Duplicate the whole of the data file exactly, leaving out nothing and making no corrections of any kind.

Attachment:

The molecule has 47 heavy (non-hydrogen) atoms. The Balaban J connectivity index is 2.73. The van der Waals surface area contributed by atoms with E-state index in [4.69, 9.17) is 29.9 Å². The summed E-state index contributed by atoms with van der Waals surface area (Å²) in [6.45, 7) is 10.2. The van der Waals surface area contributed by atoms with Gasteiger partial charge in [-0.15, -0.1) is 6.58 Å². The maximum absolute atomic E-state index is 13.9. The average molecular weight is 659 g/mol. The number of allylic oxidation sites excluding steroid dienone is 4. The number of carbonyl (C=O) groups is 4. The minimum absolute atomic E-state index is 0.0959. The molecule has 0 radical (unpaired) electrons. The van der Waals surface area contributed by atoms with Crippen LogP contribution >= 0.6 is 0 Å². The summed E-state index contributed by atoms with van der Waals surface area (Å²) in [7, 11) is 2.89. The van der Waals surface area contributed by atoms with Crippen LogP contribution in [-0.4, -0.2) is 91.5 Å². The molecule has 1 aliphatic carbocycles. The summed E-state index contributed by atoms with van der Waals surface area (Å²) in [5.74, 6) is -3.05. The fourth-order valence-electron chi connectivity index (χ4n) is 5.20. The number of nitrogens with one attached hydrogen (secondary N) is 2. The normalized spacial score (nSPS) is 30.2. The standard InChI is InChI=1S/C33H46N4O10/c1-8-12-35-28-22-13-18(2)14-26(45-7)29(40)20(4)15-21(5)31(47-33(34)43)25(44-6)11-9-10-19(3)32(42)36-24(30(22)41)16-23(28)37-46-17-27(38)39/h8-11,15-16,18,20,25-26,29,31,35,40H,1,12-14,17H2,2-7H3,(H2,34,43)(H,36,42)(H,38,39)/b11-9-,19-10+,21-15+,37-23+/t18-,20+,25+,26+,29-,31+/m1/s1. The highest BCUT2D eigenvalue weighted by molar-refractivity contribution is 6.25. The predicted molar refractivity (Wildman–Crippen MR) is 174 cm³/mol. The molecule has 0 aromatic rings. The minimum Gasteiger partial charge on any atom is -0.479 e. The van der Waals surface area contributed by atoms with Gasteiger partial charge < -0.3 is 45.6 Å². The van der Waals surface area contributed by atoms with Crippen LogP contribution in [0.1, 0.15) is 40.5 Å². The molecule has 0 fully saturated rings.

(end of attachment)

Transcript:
The molecule has 47 heavy (non-hydrogen) atoms. The Balaban J connectivity index is 2.73. The van der Waals surface area contributed by atoms with E-state index in [4.69, 9.17) is 29.9 Å². The summed E-state index contributed by atoms with van der Waals surface area (Å²) in [6.45, 7) is 10.2. The van der Waals surface area contributed by atoms with Gasteiger partial charge in [-0.15, -0.1) is 6.58 Å². The maximum absolute atomic E-state index is 13.9. The average molecular weight is 659 g/mol. The number of allylic oxidation sites excluding steroid dienone is 4. The number of carbonyl (C=O) groups is 4. The minimum absolute atomic E-state index is 0.0959. The molecule has 0 radical (unpaired) electrons. The van der Waals surface area contributed by atoms with Crippen LogP contribution >= 0.6 is 0 Å². The summed E-state index contributed by atoms with van der Waals surface area (Å²) in [7, 11) is 2.89. The van der Waals surface area contributed by atoms with Crippen LogP contribution in [-0.4, -0.2) is 91.5 Å². The molecule has 1 aliphatic carbocycles. The summed E-state index contributed by atoms with van der Waals surface area (Å²) in [5.74, 6) is -3.05. The fourth-order valence-electron chi connectivity index (χ4n) is 5.20. The number of nitrogens with one attached hydrogen (secondary N) is 2. The normalized spacial score (nSPS) is 30.2. The standard InChI is InChI=1S/C33H46N4O10/c1-8-12-35-28-22-13-18(2)14-26(45-7)29(40)20(4)15-21(5)31(47-33(34)43)25(44-6)11-9-10-19(3)32(42)36-24(30(22)41)16-23(28)37-46-17-27(38)39/h8-11,15-16,18,20,25-26,29,31,35,40H,1,12-14,17H2,2-7H3,(H2,34,43)(H,36,42)(H,38,39)/b11-9-,19-10+,21-15+,37-23+/t18-,20+,25+,26+,29-,31+/m1/s1. The highest BCUT2D eigenvalue weighted by molar-refractivity contribution is 6.25. The predicted molar refractivity (Wildman–Crippen MR) is 174 cm³/mol. The molecule has 0 aromatic rings. The minimum Gasteiger partial charge on any atom is -0.479 e. The van der Waals surface area contributed by atoms with Gasteiger partial charge < -0.3 is 45.6 Å². The van der Waals surface area contributed by atoms with Crippen LogP contribution in [0.1, 0.15) is 40.5 Å². The molecule has 0 fully saturated rings.